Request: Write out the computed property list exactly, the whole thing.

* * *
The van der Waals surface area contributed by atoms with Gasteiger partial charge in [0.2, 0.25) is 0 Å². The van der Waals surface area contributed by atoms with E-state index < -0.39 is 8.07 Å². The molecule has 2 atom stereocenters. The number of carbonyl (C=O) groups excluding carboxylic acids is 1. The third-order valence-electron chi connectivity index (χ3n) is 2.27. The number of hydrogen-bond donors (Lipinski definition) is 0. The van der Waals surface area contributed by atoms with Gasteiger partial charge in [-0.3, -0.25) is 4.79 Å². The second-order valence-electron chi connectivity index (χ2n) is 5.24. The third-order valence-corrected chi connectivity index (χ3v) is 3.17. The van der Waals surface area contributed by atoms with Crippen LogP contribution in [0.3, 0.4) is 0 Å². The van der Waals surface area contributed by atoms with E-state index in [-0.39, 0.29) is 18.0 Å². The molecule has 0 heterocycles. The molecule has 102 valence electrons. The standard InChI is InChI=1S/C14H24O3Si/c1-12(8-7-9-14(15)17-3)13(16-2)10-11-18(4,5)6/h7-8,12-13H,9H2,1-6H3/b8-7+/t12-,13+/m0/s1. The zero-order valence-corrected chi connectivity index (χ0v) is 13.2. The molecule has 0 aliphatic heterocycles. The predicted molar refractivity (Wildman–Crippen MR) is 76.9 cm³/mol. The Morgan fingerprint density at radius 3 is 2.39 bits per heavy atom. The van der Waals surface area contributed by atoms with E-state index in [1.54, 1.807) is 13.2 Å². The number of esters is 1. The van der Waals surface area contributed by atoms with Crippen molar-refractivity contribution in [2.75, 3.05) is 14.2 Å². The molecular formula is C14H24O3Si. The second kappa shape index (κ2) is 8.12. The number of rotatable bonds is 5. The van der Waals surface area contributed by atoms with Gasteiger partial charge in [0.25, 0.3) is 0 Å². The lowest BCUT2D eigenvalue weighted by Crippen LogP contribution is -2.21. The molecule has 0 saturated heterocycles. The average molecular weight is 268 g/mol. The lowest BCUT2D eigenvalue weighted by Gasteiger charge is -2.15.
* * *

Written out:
The van der Waals surface area contributed by atoms with Gasteiger partial charge in [0.2, 0.25) is 0 Å². The van der Waals surface area contributed by atoms with E-state index < -0.39 is 8.07 Å². The molecule has 2 atom stereocenters. The number of carbonyl (C=O) groups excluding carboxylic acids is 1. The third-order valence-electron chi connectivity index (χ3n) is 2.27. The number of hydrogen-bond donors (Lipinski definition) is 0. The van der Waals surface area contributed by atoms with Gasteiger partial charge in [-0.3, -0.25) is 4.79 Å². The second-order valence-electron chi connectivity index (χ2n) is 5.24. The third-order valence-corrected chi connectivity index (χ3v) is 3.17. The van der Waals surface area contributed by atoms with Crippen LogP contribution in [0.3, 0.4) is 0 Å². The van der Waals surface area contributed by atoms with E-state index in [-0.39, 0.29) is 18.0 Å². The molecule has 0 heterocycles. The molecule has 102 valence electrons. The standard InChI is InChI=1S/C14H24O3Si/c1-12(8-7-9-14(15)17-3)13(16-2)10-11-18(4,5)6/h7-8,12-13H,9H2,1-6H3/b8-7+/t12-,13+/m0/s1. The zero-order valence-corrected chi connectivity index (χ0v) is 13.2. The molecule has 0 aliphatic heterocycles. The predicted molar refractivity (Wildman–Crippen MR) is 76.9 cm³/mol. The Morgan fingerprint density at radius 3 is 2.39 bits per heavy atom. The van der Waals surface area contributed by atoms with E-state index in [1.54, 1.807) is 13.2 Å². The number of esters is 1. The van der Waals surface area contributed by atoms with Crippen molar-refractivity contribution in [2.75, 3.05) is 14.2 Å². The molecular formula is C14H24O3Si. The second kappa shape index (κ2) is 8.12. The number of rotatable bonds is 5. The van der Waals surface area contributed by atoms with Gasteiger partial charge in [0.25, 0.3) is 0 Å². The lowest BCUT2D eigenvalue weighted by Crippen LogP contribution is -2.21. The molecule has 0 saturated heterocycles. The average molecular weight is 268 g/mol. The lowest BCUT2D eigenvalue weighted by Gasteiger charge is -2.15.